Burial Associations (read more about them on this site from the State of  Mississippi) are basically burial insurance. The contract has a set payout (you can buy multiple contracts if necessary; contract amounts in Mississippi, at least, are fixed at about 1950’s prices and won’t even pay for a marker these days, much less anything else) and you pay a fixed amount regularly until you die and your loved ones redeem it. Unlike life insurance, prices don’t go up as you get older and you don’t get dropped when you get too old. And it never has a cash value; the amount you are owed goes directly to a designated funeral home to pay for your burial. Period. It has the benefit of keeping your grieving family from having to do a lot of decision making (since the funeral home has to tailor the arrangements to fit the amount of money your contract will cover). It also has the benefit, if your family is less than stellar, of keeping someone from cashing out the policy and skipping town with the money, leaving your body unburied. Or, if you don’t have any family, it can see that you get buried without leaving a lot of loose ends (who gets the remainder of the insurance policy, if there is any?) that a friend or attorney has to deal with.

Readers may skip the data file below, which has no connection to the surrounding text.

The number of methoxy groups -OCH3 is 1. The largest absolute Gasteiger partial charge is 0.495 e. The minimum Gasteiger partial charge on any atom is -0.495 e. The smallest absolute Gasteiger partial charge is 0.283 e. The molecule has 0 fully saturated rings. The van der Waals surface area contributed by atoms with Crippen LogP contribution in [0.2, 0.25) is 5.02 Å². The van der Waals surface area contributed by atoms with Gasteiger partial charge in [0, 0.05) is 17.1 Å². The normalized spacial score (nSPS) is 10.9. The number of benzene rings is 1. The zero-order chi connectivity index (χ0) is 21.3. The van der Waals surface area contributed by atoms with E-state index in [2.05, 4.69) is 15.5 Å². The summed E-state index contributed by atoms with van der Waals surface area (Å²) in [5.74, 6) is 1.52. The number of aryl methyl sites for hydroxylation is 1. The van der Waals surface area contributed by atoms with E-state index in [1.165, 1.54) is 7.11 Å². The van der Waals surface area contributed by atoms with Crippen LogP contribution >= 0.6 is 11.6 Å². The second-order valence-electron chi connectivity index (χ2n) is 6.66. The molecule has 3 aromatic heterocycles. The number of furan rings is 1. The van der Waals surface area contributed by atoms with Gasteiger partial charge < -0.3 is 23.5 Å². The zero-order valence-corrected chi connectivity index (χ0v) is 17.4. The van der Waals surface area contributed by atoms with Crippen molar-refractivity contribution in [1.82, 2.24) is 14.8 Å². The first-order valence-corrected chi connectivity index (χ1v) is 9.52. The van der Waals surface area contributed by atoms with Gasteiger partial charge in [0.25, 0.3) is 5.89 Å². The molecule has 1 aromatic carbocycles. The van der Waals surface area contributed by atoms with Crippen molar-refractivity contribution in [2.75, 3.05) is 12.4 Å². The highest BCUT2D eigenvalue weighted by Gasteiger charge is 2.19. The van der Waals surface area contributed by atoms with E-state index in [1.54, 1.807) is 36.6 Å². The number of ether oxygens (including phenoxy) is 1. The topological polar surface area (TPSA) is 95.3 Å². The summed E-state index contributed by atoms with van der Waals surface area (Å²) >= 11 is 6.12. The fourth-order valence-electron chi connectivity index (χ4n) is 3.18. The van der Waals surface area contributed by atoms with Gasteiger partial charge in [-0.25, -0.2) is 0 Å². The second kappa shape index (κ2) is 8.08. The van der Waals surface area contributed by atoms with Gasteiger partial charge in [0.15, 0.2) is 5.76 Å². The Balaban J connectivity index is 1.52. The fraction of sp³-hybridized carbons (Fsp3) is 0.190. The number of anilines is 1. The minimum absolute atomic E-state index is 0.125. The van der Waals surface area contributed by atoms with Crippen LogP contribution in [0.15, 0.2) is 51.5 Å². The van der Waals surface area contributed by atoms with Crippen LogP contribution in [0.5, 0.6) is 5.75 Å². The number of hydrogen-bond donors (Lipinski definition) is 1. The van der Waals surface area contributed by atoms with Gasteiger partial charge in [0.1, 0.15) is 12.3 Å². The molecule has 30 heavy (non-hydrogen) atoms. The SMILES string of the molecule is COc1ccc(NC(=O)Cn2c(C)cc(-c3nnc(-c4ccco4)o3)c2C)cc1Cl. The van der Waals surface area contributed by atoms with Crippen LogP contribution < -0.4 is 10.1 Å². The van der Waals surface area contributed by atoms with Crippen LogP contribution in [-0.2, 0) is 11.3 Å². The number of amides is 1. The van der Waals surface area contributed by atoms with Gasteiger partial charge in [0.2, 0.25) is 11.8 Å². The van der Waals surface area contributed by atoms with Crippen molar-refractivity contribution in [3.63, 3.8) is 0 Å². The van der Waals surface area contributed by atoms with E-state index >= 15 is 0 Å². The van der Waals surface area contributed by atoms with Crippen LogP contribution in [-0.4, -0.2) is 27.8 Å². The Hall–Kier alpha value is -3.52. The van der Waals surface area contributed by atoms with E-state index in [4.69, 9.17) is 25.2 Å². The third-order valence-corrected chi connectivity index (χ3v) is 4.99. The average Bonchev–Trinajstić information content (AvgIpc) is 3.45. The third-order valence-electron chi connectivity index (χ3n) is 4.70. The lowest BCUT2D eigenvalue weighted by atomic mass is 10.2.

Apparently companies gave out ration book holders as a promotional item. (Does anyone besides me still remember the days when people also gave out telephone book covers?)

But the thing in the pocketbook that most excited me was the WWII ration coupon book. While I knew about ration coupons, I had never actually seen any.

Some research (read all about ration books at the American Historical Society) dates this War Ration Book No. 3 to October 1943.


Food coupons.